Chemotherapy For Muscle Invasive Bladder Cancer Muscle ...

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Chemotherapy For Muscle Invasive Bladder Cancer Muscle ...

Chemotherapy For MuscleInvasive Bladder CancerDeborah Bradley, MDDuke UniversityMuscle-Invasive Disease1


Stage at Diagnosis• 75% of patients present with non-muscleinvasive disease– Managed by urologists• 25% present with muscle invasive disease atdiagnosis• Additional 10-25% will develop muscleinvasive disease with relapse from non-muscleinvasive bladder cancerWhy Do We Use Chemotherapy?• Improve outcomes in patients with localizedmuscle-invasive disease• Improve quality and quantity of life in patientswith metastatic disease2


Systemic Chemotherapy• Perioperative– Neoadjuvant• Given before surgery done with curative intent– Adjuvant• Given after surgery done with curative intent• Concurrent– Given with radiation therapy• Bladder preservation approaches• Recurrent disease (sometimes)• Palliative– Given for treatment of metastatic disease with goal ofimproving quality and quantity of lifePerioperative ChemotherapyCisplatin based combinationchemotherapy3


Surgery Alone for Muscle-Invasive Disease• 5 year survival with cystectomyDisease extentUSCMSKCCSwitzerlandN = 1054N = 686N = 507Organ confined 74% 68% 62%Extravesicular 37% 30% *49%Node positive 31% 25% 26%Neoadjuvant Chemotherapy• Advantages– Immediately treat micrometastatic disease• Cancer outside the bladder not large enough to be seen onimaging evaluation– Better tolerated before surgery– Drug delivery has been shown to be better before surgery– Information on how sensitive your tumor is tochemotherapy can be helpful to your doctor in makingfuture treatment decisions– Stronger evidence from clinical trials supporting its use4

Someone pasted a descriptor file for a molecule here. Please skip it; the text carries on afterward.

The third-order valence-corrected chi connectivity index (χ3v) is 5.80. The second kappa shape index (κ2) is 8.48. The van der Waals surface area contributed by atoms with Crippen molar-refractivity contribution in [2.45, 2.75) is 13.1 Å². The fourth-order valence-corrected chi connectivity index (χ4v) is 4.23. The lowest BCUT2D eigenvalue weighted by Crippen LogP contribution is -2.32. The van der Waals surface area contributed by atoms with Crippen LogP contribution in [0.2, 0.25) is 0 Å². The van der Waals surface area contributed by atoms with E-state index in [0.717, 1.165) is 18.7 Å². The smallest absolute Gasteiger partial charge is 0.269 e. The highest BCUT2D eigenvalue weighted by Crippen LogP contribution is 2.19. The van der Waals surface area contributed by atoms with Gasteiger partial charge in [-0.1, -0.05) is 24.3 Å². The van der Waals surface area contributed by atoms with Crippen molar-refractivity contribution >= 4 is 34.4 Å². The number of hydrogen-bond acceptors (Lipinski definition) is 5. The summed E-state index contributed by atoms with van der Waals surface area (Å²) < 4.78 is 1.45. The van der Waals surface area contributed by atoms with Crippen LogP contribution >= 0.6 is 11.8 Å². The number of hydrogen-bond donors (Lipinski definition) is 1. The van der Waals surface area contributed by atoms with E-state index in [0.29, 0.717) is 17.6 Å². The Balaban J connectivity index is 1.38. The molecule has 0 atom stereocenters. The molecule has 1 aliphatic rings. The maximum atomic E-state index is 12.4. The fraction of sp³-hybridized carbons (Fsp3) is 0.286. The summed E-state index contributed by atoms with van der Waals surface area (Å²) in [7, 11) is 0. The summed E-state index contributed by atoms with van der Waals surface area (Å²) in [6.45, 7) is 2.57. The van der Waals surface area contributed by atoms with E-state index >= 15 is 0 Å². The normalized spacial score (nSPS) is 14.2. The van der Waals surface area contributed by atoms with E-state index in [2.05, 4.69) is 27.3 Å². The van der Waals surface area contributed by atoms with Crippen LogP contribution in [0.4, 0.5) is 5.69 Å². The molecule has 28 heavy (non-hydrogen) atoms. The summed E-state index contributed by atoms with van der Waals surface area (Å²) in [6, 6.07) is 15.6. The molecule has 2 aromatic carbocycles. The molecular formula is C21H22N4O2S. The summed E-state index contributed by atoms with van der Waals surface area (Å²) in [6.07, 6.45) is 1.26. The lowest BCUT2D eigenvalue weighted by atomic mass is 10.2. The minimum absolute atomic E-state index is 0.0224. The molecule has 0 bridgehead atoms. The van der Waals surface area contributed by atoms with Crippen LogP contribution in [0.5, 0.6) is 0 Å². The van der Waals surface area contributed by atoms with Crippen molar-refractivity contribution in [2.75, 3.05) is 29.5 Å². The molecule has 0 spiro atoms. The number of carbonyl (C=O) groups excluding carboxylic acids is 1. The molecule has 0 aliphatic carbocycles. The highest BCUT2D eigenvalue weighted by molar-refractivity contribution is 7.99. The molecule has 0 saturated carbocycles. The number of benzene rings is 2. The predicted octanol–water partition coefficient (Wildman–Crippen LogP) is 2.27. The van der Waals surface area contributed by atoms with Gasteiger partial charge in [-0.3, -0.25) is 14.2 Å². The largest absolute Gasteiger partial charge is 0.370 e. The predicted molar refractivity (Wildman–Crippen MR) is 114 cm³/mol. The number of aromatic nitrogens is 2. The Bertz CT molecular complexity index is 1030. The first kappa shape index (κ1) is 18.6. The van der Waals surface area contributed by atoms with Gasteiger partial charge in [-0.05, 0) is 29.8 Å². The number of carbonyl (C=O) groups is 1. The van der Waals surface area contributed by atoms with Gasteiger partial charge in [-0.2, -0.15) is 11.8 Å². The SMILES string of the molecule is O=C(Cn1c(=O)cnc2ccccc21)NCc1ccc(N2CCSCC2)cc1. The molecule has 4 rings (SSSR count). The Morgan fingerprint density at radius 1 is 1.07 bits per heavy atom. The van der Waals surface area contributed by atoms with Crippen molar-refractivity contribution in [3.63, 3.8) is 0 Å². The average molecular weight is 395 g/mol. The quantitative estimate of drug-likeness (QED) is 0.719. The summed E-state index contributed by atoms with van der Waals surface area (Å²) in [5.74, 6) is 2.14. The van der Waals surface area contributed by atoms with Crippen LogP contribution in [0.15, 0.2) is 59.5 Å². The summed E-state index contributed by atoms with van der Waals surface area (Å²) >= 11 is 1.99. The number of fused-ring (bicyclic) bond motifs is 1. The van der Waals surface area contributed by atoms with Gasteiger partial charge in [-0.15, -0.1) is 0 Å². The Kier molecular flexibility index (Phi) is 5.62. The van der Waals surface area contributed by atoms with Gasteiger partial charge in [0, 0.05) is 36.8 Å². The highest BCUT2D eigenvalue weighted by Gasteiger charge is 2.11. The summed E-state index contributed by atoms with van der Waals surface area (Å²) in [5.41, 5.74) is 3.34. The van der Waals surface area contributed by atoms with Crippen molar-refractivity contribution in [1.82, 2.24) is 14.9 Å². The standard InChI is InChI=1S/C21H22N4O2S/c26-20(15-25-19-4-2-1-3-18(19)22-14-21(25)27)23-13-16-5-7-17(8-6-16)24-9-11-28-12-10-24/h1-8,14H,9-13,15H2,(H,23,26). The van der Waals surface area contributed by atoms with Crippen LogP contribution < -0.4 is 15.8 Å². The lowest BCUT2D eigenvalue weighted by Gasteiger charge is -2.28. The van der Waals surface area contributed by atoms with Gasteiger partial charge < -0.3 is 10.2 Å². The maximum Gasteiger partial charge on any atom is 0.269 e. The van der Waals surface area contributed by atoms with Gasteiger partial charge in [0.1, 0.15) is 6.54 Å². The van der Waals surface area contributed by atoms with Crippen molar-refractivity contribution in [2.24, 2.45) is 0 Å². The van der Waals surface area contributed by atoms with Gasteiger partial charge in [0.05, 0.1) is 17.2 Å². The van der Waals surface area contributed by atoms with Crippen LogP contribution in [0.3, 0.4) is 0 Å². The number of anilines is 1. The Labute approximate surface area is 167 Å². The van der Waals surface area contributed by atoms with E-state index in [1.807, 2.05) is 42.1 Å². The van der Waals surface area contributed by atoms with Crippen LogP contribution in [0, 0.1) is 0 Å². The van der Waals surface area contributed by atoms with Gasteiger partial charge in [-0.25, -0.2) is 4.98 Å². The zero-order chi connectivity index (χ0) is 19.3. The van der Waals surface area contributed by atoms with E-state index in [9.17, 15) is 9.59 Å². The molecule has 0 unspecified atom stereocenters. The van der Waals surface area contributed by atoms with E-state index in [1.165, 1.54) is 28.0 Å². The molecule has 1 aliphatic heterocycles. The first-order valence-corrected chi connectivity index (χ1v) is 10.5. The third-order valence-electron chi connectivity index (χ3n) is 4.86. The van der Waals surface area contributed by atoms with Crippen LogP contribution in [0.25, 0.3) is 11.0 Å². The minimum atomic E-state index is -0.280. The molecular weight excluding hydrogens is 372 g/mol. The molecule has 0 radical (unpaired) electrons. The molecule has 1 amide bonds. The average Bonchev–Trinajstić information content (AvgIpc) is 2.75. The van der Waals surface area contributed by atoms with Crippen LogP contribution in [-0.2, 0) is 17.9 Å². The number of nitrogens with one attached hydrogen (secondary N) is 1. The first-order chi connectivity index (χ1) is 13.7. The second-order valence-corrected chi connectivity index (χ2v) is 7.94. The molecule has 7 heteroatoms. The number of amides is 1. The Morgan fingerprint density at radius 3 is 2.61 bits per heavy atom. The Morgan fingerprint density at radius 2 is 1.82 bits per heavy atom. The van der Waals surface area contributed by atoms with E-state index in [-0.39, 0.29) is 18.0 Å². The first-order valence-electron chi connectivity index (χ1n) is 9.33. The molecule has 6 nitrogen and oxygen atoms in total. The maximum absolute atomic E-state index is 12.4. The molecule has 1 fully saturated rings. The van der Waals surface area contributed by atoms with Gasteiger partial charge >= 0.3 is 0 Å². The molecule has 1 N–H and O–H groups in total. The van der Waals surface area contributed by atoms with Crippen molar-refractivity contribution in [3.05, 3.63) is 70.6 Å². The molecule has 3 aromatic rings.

Neoadjuvant Chemotherapy• Disadvantages– There are some patients in which neoadjuvantchemotherapy is not effective– Potential for side effects of chemotherapy to delaysurgery or result in more complications during andafter surgery• Large clinical trial testing neoadjuvant chemotherapyshowed patients did better with chemotherapy prior tosurgery with no increased complications seenAdjuvant Chemotherapy• Advantages– No risk from delaying surgery– Use the pathology results from the bladder and lymphnodes removed during surgery to select patients forchemotherapy who are at highest risk for recurrence• Disadvantages– Data from clinical trials not as strong to support thisapproach– More difficult for patients to receive chemotherapy aftersurgery with decreased drug delivery5


Palliative Chemotherapy• In vast majority of cases metastatic bladdercancer is not curable• Goal to improve quality and quantity of life• Yes, quality of life can improve withchemotherapy• Several different regimens used– GC (cisplatin or carboplatin/gemcitabine)– MVAC (rarely used now days)Options for Second Line and BeyondChemotherapy• No standard approved therapy– Vinflunine in Europe• Taxanes most common second line• Alimta used by many for third line• Clinical Trials– Targeted therapy opening at Duke for 2 nd line and beyond– Taxotere plus targeted therapy planned to open this yearat Duke for second line treatment– Phase I trials6


Questions / Open Discussion7

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